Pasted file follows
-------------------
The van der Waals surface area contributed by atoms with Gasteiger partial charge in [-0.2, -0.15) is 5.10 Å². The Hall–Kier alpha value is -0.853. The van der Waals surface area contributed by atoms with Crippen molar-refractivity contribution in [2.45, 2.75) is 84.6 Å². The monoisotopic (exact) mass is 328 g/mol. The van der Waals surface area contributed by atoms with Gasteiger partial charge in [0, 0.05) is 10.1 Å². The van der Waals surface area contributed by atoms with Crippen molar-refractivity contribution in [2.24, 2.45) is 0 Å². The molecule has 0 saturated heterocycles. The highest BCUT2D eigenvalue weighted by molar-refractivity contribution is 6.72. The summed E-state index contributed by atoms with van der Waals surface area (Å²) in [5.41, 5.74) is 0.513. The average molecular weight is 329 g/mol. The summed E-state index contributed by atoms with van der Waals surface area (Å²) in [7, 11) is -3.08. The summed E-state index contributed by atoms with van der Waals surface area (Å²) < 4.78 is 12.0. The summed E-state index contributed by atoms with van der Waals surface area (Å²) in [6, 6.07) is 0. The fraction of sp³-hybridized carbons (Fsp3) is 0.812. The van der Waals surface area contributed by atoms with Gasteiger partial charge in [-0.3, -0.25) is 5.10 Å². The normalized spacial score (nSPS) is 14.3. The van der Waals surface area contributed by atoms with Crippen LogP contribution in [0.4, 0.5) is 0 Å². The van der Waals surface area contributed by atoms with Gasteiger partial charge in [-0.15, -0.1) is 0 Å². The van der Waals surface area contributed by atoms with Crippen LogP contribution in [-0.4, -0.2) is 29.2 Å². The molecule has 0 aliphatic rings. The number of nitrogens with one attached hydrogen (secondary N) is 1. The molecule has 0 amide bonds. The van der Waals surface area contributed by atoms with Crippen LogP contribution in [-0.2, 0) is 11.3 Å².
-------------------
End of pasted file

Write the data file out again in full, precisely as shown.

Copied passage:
The van der Waals surface area contributed by atoms with Gasteiger partial charge in [-0.2, -0.15) is 5.10 Å². The Hall–Kier alpha value is -0.853. The van der Waals surface area contributed by atoms with Crippen molar-refractivity contribution in [2.45, 2.75) is 84.6 Å². The monoisotopic (exact) mass is 328 g/mol. The van der Waals surface area contributed by atoms with Gasteiger partial charge in [0, 0.05) is 10.1 Å². The van der Waals surface area contributed by atoms with Crippen molar-refractivity contribution in [2.24, 2.45) is 0 Å². The molecule has 0 saturated heterocycles. The highest BCUT2D eigenvalue weighted by molar-refractivity contribution is 6.72. The summed E-state index contributed by atoms with van der Waals surface area (Å²) in [5.41, 5.74) is 0.513. The average molecular weight is 329 g/mol. The summed E-state index contributed by atoms with van der Waals surface area (Å²) in [7, 11) is -3.08. The summed E-state index contributed by atoms with van der Waals surface area (Å²) < 4.78 is 12.0. The summed E-state index contributed by atoms with van der Waals surface area (Å²) in [6, 6.07) is 0. The fraction of sp³-hybridized carbons (Fsp3) is 0.812. The van der Waals surface area contributed by atoms with Gasteiger partial charge in [-0.3, -0.25) is 5.10 Å². The normalized spacial score (nSPS) is 14.3. The van der Waals surface area contributed by atoms with Crippen LogP contribution in [0.4, 0.5) is 0 Å². The van der Waals surface area contributed by atoms with Gasteiger partial charge in [-0.15, -0.1) is 0 Å². The van der Waals surface area contributed by atoms with Crippen LogP contribution in [-0.4, -0.2) is 29.2 Å². The molecule has 0 aliphatic rings. The number of nitrogens with one attached hydrogen (secondary N) is 1. The molecule has 0 amide bonds. The van der Waals surface area contributed by atoms with Crippen LogP contribution in [-0.2, 0) is 11.3 Å².